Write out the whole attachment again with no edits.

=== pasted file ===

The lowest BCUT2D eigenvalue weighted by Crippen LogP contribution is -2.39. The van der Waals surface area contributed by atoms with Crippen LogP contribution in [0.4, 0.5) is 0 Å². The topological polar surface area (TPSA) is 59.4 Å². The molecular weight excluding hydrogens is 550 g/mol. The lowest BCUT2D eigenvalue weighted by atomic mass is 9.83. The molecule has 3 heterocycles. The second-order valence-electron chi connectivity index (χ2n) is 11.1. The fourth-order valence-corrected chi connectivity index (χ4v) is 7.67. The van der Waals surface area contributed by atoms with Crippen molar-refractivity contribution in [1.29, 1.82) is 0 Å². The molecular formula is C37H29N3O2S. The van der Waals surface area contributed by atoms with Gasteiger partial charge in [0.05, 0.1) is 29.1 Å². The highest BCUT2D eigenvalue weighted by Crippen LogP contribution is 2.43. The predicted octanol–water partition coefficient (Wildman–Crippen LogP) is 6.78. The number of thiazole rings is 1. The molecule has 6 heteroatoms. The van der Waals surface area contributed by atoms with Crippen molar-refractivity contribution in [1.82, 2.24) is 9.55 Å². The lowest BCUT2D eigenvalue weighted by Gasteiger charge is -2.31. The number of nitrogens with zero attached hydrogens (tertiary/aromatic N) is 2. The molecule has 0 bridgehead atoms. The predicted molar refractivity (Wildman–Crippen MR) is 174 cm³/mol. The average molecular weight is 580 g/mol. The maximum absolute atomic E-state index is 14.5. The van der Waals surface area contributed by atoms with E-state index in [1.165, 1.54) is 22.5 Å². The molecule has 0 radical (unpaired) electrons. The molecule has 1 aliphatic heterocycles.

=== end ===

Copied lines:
The lowest BCUT2D eigenvalue weighted by Crippen LogP contribution is -2.39. The van der Waals surface area contributed by atoms with Crippen LogP contribution in [0.4, 0.5) is 0 Å². The topological polar surface area (TPSA) is 59.4 Å². The molecular weight excluding hydrogens is 550 g/mol. The lowest BCUT2D eigenvalue weighted by atomic mass is 9.83. The molecule has 3 heterocycles. The second-order valence-electron chi connectivity index (χ2n) is 11.1. The fourth-order valence-corrected chi connectivity index (χ4v) is 7.67. The van der Waals surface area contributed by atoms with Crippen molar-refractivity contribution in [1.29, 1.82) is 0 Å². The molecular formula is C37H29N3O2S. The van der Waals surface area contributed by atoms with Gasteiger partial charge in [0.05, 0.1) is 29.1 Å². The highest BCUT2D eigenvalue weighted by Crippen LogP contribution is 2.43. The predicted octanol–water partition coefficient (Wildman–Crippen LogP) is 6.78. The number of thiazole rings is 1. The molecule has 6 heteroatoms. The van der Waals surface area contributed by atoms with Crippen molar-refractivity contribution in [1.82, 2.24) is 9.55 Å². The lowest BCUT2D eigenvalue weighted by Gasteiger charge is -2.31. The number of nitrogens with zero attached hydrogens (tertiary/aromatic N) is 2. The molecule has 0 bridgehead atoms. The predicted molar refractivity (Wildman–Crippen MR) is 174 cm³/mol. The average molecular weight is 580 g/mol. The maximum absolute atomic E-state index is 14.5. The van der Waals surface area contributed by atoms with E-state index in [1.165, 1.54) is 22.5 Å². The molecule has 0 radical (unpaired) electrons. The molecule has 1 aliphatic heterocycles.